HM Revenue and Customs (HMRC) paid £30 billion in tax credits in 2011-12, providing support to nearly six million individuals and families. The scheme is complex as the eligibility of claimants and their awards are based on a range of criteria and the scheme is designed to react to changes in claimants' circumstances. Tax credits are difficult for claimants to understand and equally challenging for HMRC to administer. In 2010-11, HMRC estimated that one in five awards contained error or fraud which resulted in claimants receiving more money than they were entitled to.
HMRC acknowledges that its performance in reducing tax credits error and fraud is disappointing. It lost £2.3 billion to error and fraud in 2010-11, £850 million higher than it had expected. HMRC's target in the 2010 Spending Review was to save £8 billion from reducing tax credits error and fraud by 2015. It now estimates that it will miss this target by £5 billion. HMRC needs a more realistic target for the amount of savings it should achieve from reducing error and fraud.
The support provided by HMRC to claimants, in writing and through its helpline, needs to be improved. This will help ensure claimants receive the correct amount and avoid overpayments, which they often struggle to repay. In 2011-12, HMRC wrote off £1.7 billion of tax credits debt. HMRC must work more closely with organisations that represent claimants to get a better understanding of where claimants need help so it can make improvements to the support it provides to claimants.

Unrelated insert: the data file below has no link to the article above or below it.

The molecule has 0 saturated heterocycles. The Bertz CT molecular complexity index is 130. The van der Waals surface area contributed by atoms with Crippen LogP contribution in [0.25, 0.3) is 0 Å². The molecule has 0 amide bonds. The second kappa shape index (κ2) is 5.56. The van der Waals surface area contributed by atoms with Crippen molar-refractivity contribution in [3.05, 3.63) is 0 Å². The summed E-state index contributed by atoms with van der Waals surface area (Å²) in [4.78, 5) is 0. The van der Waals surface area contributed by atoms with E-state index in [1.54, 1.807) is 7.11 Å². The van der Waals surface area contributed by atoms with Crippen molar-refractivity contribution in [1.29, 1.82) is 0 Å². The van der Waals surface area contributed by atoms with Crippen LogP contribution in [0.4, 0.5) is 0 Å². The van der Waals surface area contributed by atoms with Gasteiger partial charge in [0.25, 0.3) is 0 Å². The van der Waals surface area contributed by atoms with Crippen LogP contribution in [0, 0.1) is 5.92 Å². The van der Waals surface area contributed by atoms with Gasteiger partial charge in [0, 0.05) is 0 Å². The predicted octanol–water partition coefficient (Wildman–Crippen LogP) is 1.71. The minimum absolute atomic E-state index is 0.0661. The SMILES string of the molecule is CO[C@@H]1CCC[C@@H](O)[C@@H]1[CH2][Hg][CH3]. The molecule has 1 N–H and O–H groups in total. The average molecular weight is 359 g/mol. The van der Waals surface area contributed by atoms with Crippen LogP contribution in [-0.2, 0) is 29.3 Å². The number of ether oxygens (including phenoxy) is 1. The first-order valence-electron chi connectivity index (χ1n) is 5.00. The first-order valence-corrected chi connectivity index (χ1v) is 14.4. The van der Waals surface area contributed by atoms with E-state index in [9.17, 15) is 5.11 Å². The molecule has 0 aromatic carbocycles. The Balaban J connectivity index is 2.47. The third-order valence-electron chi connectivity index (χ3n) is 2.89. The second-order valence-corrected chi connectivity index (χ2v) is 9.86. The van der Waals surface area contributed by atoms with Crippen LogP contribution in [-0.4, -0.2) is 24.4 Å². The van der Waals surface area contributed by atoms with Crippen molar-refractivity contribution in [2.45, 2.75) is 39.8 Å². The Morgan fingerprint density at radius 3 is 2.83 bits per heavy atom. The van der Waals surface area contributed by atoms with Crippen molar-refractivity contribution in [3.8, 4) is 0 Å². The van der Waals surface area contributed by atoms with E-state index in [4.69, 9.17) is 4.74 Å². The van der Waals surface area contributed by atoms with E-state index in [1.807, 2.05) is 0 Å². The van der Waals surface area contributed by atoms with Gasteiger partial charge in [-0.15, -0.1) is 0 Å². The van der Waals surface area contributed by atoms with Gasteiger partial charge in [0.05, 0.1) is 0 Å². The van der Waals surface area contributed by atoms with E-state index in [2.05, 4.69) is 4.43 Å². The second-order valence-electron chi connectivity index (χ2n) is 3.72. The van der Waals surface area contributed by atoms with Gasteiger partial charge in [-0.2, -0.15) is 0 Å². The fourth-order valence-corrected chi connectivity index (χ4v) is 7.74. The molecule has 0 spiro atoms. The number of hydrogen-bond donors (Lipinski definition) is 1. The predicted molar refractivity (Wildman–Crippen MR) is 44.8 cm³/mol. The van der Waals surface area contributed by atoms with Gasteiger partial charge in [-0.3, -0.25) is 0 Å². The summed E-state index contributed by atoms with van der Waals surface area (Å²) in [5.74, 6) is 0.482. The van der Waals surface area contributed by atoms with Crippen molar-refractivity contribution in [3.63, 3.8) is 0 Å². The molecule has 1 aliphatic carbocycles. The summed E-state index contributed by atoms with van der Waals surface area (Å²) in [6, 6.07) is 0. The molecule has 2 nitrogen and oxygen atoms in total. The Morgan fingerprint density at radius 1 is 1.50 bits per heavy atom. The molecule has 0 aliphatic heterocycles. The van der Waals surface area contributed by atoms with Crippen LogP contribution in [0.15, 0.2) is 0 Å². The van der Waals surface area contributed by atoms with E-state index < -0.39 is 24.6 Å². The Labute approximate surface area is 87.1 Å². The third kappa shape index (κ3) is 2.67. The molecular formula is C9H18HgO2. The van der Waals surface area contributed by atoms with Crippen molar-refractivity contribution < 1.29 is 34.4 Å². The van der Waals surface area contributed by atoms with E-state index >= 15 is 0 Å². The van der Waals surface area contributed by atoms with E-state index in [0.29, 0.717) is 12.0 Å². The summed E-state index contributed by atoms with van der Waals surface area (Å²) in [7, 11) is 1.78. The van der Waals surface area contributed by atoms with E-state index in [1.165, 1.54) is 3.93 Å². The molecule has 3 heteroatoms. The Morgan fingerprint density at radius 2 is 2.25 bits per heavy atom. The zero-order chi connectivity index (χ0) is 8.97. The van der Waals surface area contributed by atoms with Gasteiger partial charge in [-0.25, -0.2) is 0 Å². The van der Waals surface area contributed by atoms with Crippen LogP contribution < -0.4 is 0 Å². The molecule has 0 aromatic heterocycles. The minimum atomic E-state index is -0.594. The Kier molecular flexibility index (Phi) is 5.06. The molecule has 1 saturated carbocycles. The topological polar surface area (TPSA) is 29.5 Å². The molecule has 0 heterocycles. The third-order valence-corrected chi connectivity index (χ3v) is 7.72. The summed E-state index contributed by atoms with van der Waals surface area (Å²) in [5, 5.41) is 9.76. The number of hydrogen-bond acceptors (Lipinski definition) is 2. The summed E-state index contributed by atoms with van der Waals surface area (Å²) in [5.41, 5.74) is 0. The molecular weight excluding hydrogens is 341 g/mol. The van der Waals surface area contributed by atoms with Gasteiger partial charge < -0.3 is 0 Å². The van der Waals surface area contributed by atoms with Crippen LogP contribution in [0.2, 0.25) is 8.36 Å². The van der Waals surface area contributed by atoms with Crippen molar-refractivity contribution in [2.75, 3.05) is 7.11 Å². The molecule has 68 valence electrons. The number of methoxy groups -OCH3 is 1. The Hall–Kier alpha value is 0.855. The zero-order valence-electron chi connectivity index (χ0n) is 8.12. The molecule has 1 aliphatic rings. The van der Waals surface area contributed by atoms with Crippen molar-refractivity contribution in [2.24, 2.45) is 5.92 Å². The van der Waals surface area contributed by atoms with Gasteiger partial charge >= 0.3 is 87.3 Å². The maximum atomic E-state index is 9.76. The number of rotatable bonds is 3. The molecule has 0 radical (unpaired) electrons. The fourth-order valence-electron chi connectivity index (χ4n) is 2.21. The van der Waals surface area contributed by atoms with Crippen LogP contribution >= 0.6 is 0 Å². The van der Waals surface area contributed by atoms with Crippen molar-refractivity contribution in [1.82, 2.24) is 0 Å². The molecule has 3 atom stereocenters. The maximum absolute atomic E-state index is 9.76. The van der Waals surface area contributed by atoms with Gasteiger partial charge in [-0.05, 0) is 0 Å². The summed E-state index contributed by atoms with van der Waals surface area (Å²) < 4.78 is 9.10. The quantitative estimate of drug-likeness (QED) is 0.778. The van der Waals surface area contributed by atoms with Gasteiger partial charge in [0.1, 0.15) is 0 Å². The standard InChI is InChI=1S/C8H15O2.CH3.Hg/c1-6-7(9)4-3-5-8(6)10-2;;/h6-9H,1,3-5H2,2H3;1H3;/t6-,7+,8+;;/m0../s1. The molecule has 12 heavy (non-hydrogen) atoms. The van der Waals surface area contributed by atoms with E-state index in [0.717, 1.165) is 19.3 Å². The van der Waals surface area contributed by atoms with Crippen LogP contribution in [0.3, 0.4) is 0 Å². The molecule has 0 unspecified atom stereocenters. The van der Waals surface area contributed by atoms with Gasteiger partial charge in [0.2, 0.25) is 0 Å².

HMRC has increased the number of awards it checks, resulting in more people contacting Citizens Advice for help with their claims and a greater number of appeals against decisions to reduce or terminate the amount of tax credit paid. HMRC did not put in place sufficient resources to deal with the increase in appeals resulting in delays and causing unnecessary distress and hardship to claimants.
Using data to identify patterns and trends in claimant behaviour, as well as checking claimant information against other data sources to identify discrepancies, is crucial to tackling error and fraud. HMRC has made some progress in its analysis of data, but it has not always checked tax credits against child benefit data that it holds and it should also explore how it can use a wider range of data sources. HMRC also needs to improve its understanding of why claimants do not always report changes to their circumstances as this is when the majority of error happens.
On the basis of a Report by the Comptroller and Auditor General, we took evidence from HM Revenue & Customs and Citizens Advice on tax credits error and fraud.